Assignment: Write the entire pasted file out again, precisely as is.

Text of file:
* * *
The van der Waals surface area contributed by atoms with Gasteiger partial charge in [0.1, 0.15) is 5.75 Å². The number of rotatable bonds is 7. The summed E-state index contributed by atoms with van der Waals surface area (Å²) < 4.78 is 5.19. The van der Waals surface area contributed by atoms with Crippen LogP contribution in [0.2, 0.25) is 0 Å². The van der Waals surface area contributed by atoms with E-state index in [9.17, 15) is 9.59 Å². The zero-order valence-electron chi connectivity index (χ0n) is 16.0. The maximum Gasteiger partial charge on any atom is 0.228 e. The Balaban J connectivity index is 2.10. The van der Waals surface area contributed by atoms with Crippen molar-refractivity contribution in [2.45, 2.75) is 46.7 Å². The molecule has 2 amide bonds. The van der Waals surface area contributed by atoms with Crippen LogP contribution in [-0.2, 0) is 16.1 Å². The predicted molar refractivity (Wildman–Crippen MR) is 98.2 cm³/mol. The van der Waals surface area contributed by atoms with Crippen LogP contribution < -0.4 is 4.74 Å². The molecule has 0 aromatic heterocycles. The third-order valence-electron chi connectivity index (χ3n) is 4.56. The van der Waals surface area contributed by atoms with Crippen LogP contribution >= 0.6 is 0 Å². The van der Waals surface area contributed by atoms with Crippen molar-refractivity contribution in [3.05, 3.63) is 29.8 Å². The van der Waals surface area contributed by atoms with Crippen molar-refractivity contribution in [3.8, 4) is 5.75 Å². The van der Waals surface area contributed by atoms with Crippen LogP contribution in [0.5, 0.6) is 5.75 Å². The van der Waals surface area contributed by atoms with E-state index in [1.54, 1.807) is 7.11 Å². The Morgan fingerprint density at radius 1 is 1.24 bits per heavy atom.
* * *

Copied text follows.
The van der Waals surface area contributed by atoms with Gasteiger partial charge in [0.1, 0.15) is 5.75 Å². The number of rotatable bonds is 7. The summed E-state index contributed by atoms with van der Waals surface area (Å²) < 4.78 is 5.19. The van der Waals surface area contributed by atoms with Crippen LogP contribution in [0.2, 0.25) is 0 Å². The van der Waals surface area contributed by atoms with E-state index in [9.17, 15) is 9.59 Å². The zero-order valence-electron chi connectivity index (χ0n) is 16.0. The maximum Gasteiger partial charge on any atom is 0.228 e. The Balaban J connectivity index is 2.10. The van der Waals surface area contributed by atoms with Crippen molar-refractivity contribution in [2.45, 2.75) is 46.7 Å². The molecule has 2 amide bonds. The van der Waals surface area contributed by atoms with Crippen LogP contribution in [-0.2, 0) is 16.1 Å². The predicted molar refractivity (Wildman–Crippen MR) is 98.2 cm³/mol. The van der Waals surface area contributed by atoms with Crippen LogP contribution < -0.4 is 4.74 Å². The molecule has 0 aromatic heterocycles. The third-order valence-electron chi connectivity index (χ3n) is 4.56. The van der Waals surface area contributed by atoms with Crippen LogP contribution >= 0.6 is 0 Å². The van der Waals surface area contributed by atoms with Crippen molar-refractivity contribution in [3.05, 3.63) is 29.8 Å². The van der Waals surface area contributed by atoms with Crippen molar-refractivity contribution in [3.8, 4) is 5.75 Å². The van der Waals surface area contributed by atoms with Crippen LogP contribution in [0.5, 0.6) is 5.75 Å². The van der Waals surface area contributed by atoms with E-state index in [1.54, 1.807) is 7.11 Å². The Morgan fingerprint density at radius 1 is 1.24 bits per heavy atom.